Regarding the first round of presidential elections, Javier Puente, assistant professor of Latin American Studies at Smith College in the North American Congress on Latin America wrote: "With a baffling number of candidates – 18 in total – the 2021 presidential ballot included convicted felons, presumed money launderers, xenophobes, a fascist billionaire, an overrated and outdated economist, a retired mediocre footballer, a person accused of murdering a journalist, and other colorful figures. The vast majority of candidates represented the continuation of the neoliberal economic model that has been responsible for decades of meager financial performance and unequal growth."[137] Puente stated that only three leftist candidates proposed alternatives to the neoliberal politicians; Veronika Mendoza, Marco Arana and Pedro Castillo, describing Castillo as "far from being a 'comrade' who will champion leftist demands, Castillo is the new face of an anti-system impulse. [...] Only in a neoliberal system that outcasts any form of market dissent as radical would a figure like Castillo acquire a role as a leftist."[137]


Due to the internal conflict in Peru involving far-left guerrilla groups attacking Peru's institutions which mainly occurred in the 1980s and 1990s, sentiments towards left-wing political parties have a negative stigma skewed against them.[138][139] While campaigning occurred during the elections, right-wing politicians would often baselessly characterize left-wing politicians as terrorists, or terrucos in Peruvian Spanish, with the attacks being so common that they were given the term terruqueo.[139] The Americas Quarterly argues that such behavior may result in less support for the leftist candidate Verónika Mendoza and promote political polarization within Peru.[139] With the ongoing political crisis that saw in the span of two years the dissolution of the Congress of Peru and the removal of three presidents (Pedro Pablo Kuczynski, Martín Vizcarra, and Manuel Merino), concerns were raised among analysts about the increased political polarization's relationship with Peru's democratic stability.[136] Lead researcher of pollster Institute of Peruvian Studies, Patricia Zárate, stated: "I think the scenario that's coming is really frightening."[136]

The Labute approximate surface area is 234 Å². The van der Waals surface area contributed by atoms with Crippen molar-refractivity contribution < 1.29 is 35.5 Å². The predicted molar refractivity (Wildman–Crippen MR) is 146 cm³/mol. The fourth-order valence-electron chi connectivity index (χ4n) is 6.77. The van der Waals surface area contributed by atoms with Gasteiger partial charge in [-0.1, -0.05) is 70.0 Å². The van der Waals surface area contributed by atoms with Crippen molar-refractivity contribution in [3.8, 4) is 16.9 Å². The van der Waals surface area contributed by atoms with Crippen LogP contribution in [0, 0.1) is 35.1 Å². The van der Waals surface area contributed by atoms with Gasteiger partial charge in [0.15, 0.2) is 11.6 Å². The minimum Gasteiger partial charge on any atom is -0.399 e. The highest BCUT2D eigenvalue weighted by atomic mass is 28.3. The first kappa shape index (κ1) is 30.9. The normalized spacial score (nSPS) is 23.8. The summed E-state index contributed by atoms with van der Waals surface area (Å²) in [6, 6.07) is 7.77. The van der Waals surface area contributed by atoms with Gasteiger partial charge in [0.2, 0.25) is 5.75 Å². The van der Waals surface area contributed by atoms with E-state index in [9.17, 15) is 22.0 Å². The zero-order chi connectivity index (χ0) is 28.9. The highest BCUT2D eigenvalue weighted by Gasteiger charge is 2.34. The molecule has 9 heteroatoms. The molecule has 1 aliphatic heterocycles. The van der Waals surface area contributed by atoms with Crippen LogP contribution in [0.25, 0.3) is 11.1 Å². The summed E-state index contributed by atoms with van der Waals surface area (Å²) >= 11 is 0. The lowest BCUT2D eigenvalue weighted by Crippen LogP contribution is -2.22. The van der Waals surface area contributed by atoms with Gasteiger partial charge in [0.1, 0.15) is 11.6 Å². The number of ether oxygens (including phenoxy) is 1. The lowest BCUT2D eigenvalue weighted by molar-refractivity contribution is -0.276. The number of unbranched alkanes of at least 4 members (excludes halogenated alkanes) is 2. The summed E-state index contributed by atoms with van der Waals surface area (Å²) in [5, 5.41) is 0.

Some scholars have recognized the similarities of Fujimori and Castillo; both are cultural conservatives opposing same-sex marriage and abortion, as campaigning for the second round of elections began.[140] Olga González, associate dean of the Kofi Annan Institute for Global Citizenship at Macalester College, stated that the situation is more complex than "binaries" between social classes, although she acknowledged that such dichotomies "speak to how polarized the country is."[140]

Vargas Llosa analysis

Regarding the second round of presidential elections, Peruvian Nobel Prize laureate and writer Mario Vargas Llosa said that the candidate Castillo would undermine democracy, ruin Peru’s economy and leave the country "with all the characteristics of a communist society" and that "Peruvians should vote for Keiko Fujimori because she represents the lesser of two evils and, if she's in power, there are more possibilities of saving our democracy." Vargas Llosa urged Fujimori to respect freedom of expression, presidential term limits, and rule out a pardon for Vladimiro Montesinos, who served as Alberto Fujimori's head of intelligence service.[141]